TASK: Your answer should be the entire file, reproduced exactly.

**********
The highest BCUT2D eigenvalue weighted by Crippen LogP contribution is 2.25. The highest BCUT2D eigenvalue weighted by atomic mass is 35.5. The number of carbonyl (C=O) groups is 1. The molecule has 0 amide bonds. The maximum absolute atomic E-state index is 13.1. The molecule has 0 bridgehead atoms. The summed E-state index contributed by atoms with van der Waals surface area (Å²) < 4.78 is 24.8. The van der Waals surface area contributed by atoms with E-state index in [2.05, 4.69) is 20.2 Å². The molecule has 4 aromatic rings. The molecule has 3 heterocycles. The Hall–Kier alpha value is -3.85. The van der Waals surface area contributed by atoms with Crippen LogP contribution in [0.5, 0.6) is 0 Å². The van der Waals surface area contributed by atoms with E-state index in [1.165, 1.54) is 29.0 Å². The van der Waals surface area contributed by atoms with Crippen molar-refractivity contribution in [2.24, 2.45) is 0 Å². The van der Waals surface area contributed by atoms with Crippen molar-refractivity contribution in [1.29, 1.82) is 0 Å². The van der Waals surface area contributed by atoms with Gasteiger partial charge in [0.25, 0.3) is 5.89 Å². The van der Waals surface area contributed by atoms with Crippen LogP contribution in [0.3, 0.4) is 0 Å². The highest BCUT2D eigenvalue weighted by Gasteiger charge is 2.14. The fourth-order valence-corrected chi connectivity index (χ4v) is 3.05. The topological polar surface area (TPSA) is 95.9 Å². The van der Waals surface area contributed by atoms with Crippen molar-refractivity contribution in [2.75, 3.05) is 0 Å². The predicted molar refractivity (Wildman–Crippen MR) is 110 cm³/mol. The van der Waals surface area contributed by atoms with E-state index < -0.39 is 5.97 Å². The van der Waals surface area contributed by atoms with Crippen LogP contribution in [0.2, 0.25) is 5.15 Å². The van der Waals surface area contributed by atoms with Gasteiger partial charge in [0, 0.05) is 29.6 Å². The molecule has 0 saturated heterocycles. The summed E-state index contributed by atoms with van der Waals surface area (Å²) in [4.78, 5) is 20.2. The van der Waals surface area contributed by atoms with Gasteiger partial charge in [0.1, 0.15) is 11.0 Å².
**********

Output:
The highest BCUT2D eigenvalue weighted by Crippen LogP contribution is 2.25. The highest BCUT2D eigenvalue weighted by atomic mass is 35.5. The number of carbonyl (C=O) groups is 1. The molecule has 0 amide bonds. The maximum absolute atomic E-state index is 13.1. The molecule has 0 bridgehead atoms. The summed E-state index contributed by atoms with van der Waals surface area (Å²) < 4.78 is 24.8. The van der Waals surface area contributed by atoms with E-state index in [2.05, 4.69) is 20.2 Å². The molecule has 4 aromatic rings. The molecule has 3 heterocycles. The Hall–Kier alpha value is -3.85. The van der Waals surface area contributed by atoms with Crippen LogP contribution in [0.5, 0.6) is 0 Å². The van der Waals surface area contributed by atoms with E-state index in [1.165, 1.54) is 29.0 Å². The van der Waals surface area contributed by atoms with Crippen molar-refractivity contribution in [2.24, 2.45) is 0 Å². The van der Waals surface area contributed by atoms with Crippen molar-refractivity contribution in [1.29, 1.82) is 0 Å². The van der Waals surface area contributed by atoms with Gasteiger partial charge in [0.25, 0.3) is 5.89 Å². The van der Waals surface area contributed by atoms with Crippen LogP contribution in [0.3, 0.4) is 0 Å². The highest BCUT2D eigenvalue weighted by Gasteiger charge is 2.14. The fourth-order valence-corrected chi connectivity index (χ4v) is 3.05. The topological polar surface area (TPSA) is 95.9 Å². The van der Waals surface area contributed by atoms with Crippen molar-refractivity contribution in [2.75, 3.05) is 0 Å². The predicted molar refractivity (Wildman–Crippen MR) is 110 cm³/mol. The van der Waals surface area contributed by atoms with E-state index < -0.39 is 5.97 Å². The van der Waals surface area contributed by atoms with Crippen LogP contribution in [0.2, 0.25) is 5.15 Å². The van der Waals surface area contributed by atoms with Gasteiger partial charge in [0, 0.05) is 29.6 Å². The molecule has 0 saturated heterocycles. The summed E-state index contributed by atoms with van der Waals surface area (Å²) in [4.78, 5) is 20.2. The van der Waals surface area contributed by atoms with Gasteiger partial charge in [0.1, 0.15) is 11.0 Å².